Well, for example, I was about to write "So, what should I do instead?" and, recognizing the irony, stopped and rethought what question I wanted to ask. Did I in the process taboo "should"? Perhaps not... it's quite possible that the question I asked is importantly different from the one I initially meant to ask. (For example, the question I asked is explicitly consequentialist, and the one I initially meant to ask is not, which might be a change of meaning or it might not be.)

Am I worse off for having done this? Would I have been better off to retain the original wording?

Well, if it turns out that there is value to a deontological view of ethics, then my replacing my original vague statement with an explicitly consequentialist statement has negative expected value. If not, then it has positive value. Either I think that's more likely than the alternative, or less likely. But it seems like I pretty much have to make a choice here based on incomplete information and my best guess.

To say "I don't know enough to taboo 'should' so I'll keep using it the way I'm accustomed to" seems unjustified.

comment by [deleted] · 2013-04-24T16:42:12.786Z · score: 0 (0 votes) · LW · GW

But if I don't know what I mean by a word, and therefore can't correctly taboo it, continuing to use the word unreflectively doesn't really help us communicate clearly either.

I don't think that's quite right: there's enough of a gap between 'knowing how to use a word' and 'knowing how to define a word or replace it with other language' that I don't think it's reasonable to take the latter as decisive for whether or not we should feel comfortable carrying on with a discussion.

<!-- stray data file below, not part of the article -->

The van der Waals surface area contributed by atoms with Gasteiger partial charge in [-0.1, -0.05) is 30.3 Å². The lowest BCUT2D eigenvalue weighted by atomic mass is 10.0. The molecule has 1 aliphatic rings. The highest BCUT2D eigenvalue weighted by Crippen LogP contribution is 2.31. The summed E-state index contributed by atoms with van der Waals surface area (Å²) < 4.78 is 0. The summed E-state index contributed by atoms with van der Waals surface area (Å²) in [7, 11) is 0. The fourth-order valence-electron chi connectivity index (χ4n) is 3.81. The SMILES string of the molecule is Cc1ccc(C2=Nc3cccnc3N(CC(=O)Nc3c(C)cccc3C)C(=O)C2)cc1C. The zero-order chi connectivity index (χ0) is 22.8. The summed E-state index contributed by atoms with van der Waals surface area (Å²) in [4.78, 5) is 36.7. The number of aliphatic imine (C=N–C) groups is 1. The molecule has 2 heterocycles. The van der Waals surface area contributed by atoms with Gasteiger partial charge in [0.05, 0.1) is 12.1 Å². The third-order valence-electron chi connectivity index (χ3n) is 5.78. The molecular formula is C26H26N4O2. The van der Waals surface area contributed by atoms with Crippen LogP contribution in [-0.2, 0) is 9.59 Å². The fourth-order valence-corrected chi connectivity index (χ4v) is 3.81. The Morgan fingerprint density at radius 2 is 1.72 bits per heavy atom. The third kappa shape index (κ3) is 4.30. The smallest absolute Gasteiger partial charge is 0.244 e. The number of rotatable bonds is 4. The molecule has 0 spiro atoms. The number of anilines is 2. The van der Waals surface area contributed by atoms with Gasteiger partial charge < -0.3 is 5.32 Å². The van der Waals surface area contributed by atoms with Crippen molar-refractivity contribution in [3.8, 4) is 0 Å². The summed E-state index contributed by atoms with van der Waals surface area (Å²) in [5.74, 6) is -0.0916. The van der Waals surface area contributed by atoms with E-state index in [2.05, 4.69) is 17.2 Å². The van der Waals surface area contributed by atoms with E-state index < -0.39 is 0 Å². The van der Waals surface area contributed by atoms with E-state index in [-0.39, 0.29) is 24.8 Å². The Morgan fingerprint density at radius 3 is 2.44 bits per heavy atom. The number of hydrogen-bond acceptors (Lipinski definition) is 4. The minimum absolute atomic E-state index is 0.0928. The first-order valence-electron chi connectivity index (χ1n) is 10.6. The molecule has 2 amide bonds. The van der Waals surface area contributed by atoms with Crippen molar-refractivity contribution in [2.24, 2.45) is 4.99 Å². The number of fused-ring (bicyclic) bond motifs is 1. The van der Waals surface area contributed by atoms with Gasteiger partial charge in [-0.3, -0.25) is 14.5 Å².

For example, if you asked me to taboo 'should' I would be flabbergasted. I would have no idea what to replace it with, and I would be tempted to say that its not a tabooable word. On the other hand, I think I can say with some confidence that I use the word dozens of times a day, thousands of times a year, and I almost never use it in a way that sounds strange to anyone. Evidence which seems to suggest I know exactly how to use the word, despite not knowing (at all) how to taboo it. And if I can use a word perfectly, I think it stands to reason I can carry on a discussion with it even if I can't taboo it, so long as the discussion isn't about the definition of that word.

comment by TheOtherDave · 2013-04-24T17:09:50.643Z · score: 0 (0 votes) · LW · GW

Yeah, this is exactly what I'm disputing.

If I can't explain clearly or coherently what I mean when I say I should do something, I have no confidence that I mean anything coherent when I say it, and I have no confidence that what you understand by it is what I mean by it.

comment by [deleted] · 2013-04-24T17:56:00.506Z · score: 0 (0 votes) · LW · GW

If I can't explain clearly or coherently what I mean when I say I should do something, I have no confidence that I mean anything coherent when I say it, and I have no confidence that what you understand by it is what I mean by it.

There are two things (at least) you could mean here, one of which I agree with. You could mean "If you say 'You should vote your pocket book' yet you can't clearly explain what you mean by 'you should vote your pocket book', then you can have no confidence that you mean anything particularly coherent by 'you should vote your pocket book'." I agree with this, but it seems to be beside the point.